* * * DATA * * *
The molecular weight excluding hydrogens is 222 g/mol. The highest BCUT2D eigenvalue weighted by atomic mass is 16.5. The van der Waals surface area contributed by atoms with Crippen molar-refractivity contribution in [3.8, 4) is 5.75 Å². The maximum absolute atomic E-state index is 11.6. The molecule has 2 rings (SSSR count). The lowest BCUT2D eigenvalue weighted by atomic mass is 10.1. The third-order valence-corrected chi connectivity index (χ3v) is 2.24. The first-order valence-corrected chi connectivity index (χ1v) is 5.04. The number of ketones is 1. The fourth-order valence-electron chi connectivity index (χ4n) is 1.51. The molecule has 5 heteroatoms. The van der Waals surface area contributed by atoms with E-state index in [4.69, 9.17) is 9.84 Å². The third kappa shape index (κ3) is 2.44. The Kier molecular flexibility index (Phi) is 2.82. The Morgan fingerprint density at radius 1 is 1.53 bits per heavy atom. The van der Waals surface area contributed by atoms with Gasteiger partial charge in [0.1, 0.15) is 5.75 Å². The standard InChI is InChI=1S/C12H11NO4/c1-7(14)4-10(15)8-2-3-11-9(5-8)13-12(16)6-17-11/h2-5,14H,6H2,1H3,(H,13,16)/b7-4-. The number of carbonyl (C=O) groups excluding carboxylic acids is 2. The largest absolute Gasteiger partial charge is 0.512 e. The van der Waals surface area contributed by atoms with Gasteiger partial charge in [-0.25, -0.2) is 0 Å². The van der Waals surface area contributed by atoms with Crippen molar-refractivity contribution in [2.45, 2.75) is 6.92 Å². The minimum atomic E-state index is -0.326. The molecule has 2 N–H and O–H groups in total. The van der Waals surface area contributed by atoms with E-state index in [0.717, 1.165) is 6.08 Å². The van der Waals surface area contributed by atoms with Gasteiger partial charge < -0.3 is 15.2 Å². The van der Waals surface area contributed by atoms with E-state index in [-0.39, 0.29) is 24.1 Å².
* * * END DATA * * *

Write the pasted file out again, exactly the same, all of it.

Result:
The molecular weight excluding hydrogens is 222 g/mol. The highest BCUT2D eigenvalue weighted by atomic mass is 16.5. The van der Waals surface area contributed by atoms with Crippen molar-refractivity contribution in [3.8, 4) is 5.75 Å². The maximum absolute atomic E-state index is 11.6. The molecule has 2 rings (SSSR count). The lowest BCUT2D eigenvalue weighted by atomic mass is 10.1. The third-order valence-corrected chi connectivity index (χ3v) is 2.24. The first-order valence-corrected chi connectivity index (χ1v) is 5.04. The number of ketones is 1. The fourth-order valence-electron chi connectivity index (χ4n) is 1.51. The molecule has 5 heteroatoms. The van der Waals surface area contributed by atoms with E-state index in [4.69, 9.17) is 9.84 Å². The third kappa shape index (κ3) is 2.44. The Kier molecular flexibility index (Phi) is 2.82. The Morgan fingerprint density at radius 1 is 1.53 bits per heavy atom. The van der Waals surface area contributed by atoms with Gasteiger partial charge in [0.1, 0.15) is 5.75 Å². The standard InChI is InChI=1S/C12H11NO4/c1-7(14)4-10(15)8-2-3-11-9(5-8)13-12(16)6-17-11/h2-5,14H,6H2,1H3,(H,13,16)/b7-4-. The number of carbonyl (C=O) groups excluding carboxylic acids is 2. The largest absolute Gasteiger partial charge is 0.512 e. The van der Waals surface area contributed by atoms with Gasteiger partial charge in [-0.25, -0.2) is 0 Å². The van der Waals surface area contributed by atoms with Crippen molar-refractivity contribution in [2.45, 2.75) is 6.92 Å². The minimum atomic E-state index is -0.326. The molecule has 2 N–H and O–H groups in total. The van der Waals surface area contributed by atoms with E-state index in [0.717, 1.165) is 6.08 Å². The van der Waals surface area contributed by atoms with Gasteiger partial charge < -0.3 is 15.2 Å². The van der Waals surface area contributed by atoms with E-state index in [-0.39, 0.29) is 24.1 Å².